Team Vestas Wind Grounding: Skipper’s Comments Draw Criticism

Mike Schuler
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December 6, 2014

Crew manager Neil Cox (right) and skipper Chris Nicholson (left) in Mauritius, December 3, 2014. Photo: Marc Bow/Volvo Ocean Race

Some comments made by the Australian skipper of Team Vestas Wind over the grounding which led to the loss of the team’s 65-foot racing yacht during a leg of the Volvo Ocean Race are drawing some criticism online.

The comments came in an interview at the end of a new onboard video showing Team Vestas Wind’s 65-foot racing yacht slamming into a charted reef north of Mauritius in the Indian Ocean last Saturday and the subsequent abandonment and recovery of salvageable items from the vessel.

In an earlier interview, 45-year-old skipper Chris Nicholson accepted ‘ultimate responsibility’ over the accident, but said that ‘human error’ was clearly to blame.

“I’m really disappointed of course,” said Nicholson shortly after arriving safely in Mauritius on December 3rd, three days after the grounding. “On the other hand, we have to realize how fortunate we are for everyone to be here in one piece, and to be healthy. It’s pretty amazing, so there’s a lot of emotions at the moment.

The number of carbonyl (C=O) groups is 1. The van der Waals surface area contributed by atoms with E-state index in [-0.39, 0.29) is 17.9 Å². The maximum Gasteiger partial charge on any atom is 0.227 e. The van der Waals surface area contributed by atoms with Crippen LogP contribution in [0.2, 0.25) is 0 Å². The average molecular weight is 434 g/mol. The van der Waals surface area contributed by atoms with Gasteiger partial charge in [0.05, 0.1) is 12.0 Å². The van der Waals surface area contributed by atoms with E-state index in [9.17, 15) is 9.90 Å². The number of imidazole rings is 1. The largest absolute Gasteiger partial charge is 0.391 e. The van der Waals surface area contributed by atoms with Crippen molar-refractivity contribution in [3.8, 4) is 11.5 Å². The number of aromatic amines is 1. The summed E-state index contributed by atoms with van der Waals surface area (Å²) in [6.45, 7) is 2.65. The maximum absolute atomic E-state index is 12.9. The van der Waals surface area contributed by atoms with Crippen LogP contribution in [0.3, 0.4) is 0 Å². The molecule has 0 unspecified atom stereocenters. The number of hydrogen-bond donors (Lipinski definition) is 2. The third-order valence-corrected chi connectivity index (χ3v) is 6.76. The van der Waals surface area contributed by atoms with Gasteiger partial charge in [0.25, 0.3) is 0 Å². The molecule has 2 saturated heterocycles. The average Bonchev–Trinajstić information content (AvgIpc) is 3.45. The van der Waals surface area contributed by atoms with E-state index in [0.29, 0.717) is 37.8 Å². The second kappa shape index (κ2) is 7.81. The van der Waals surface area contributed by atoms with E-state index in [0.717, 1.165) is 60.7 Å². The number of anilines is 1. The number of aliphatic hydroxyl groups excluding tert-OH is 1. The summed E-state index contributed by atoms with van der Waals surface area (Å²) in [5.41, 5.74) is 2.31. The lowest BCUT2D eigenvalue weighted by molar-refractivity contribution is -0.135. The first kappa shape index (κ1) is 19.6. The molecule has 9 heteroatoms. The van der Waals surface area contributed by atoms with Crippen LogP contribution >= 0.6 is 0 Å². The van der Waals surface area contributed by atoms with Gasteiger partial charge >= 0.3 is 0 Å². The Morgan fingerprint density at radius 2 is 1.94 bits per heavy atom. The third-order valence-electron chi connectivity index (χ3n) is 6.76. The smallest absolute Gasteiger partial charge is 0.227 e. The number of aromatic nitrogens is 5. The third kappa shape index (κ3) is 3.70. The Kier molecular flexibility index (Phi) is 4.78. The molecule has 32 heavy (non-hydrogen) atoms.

“The past four days have been very challenging for all of us, and I am extremely proud of the whole crew’s professionalism, composure, and endurance.

“It’s clear that human error is responsible for the shipwreck, there’s no avoiding that. And as skipper, I take ultimate responsibility.”

Admirable comments there for sure. But what came in the later interview in the video by Sailing Magazine is what’s stirring the pot.

“As skipper you end up with ultimate responsibility, but below that is different sections of where people take individual control of those areas. One of these areas was the breakdown that let this happen.

“As the skipper, you have to… you cannot be 100% on top of every role. You have to trust the individuals. It’s no different to any organization, any business, and any other team in the world. It’s just the same. You have to place that trust in the individuals to do their role.”

To his credit, Nicholson has been praised by his team, crew and the Volvo Ocean Race for his professionalism and handling of the situation. After all, none of the nine team members onboard were injured in the accident, and that’s saying something considering the yacht was traveling at 19 knots when it struck the reef and everyone was forced to abandon ship in the middle of the night.

But what do you think… did Nicholson’s comments about what led to the grounding go over the line?

You can see the interview towards the end of the video below (5:50 mark):

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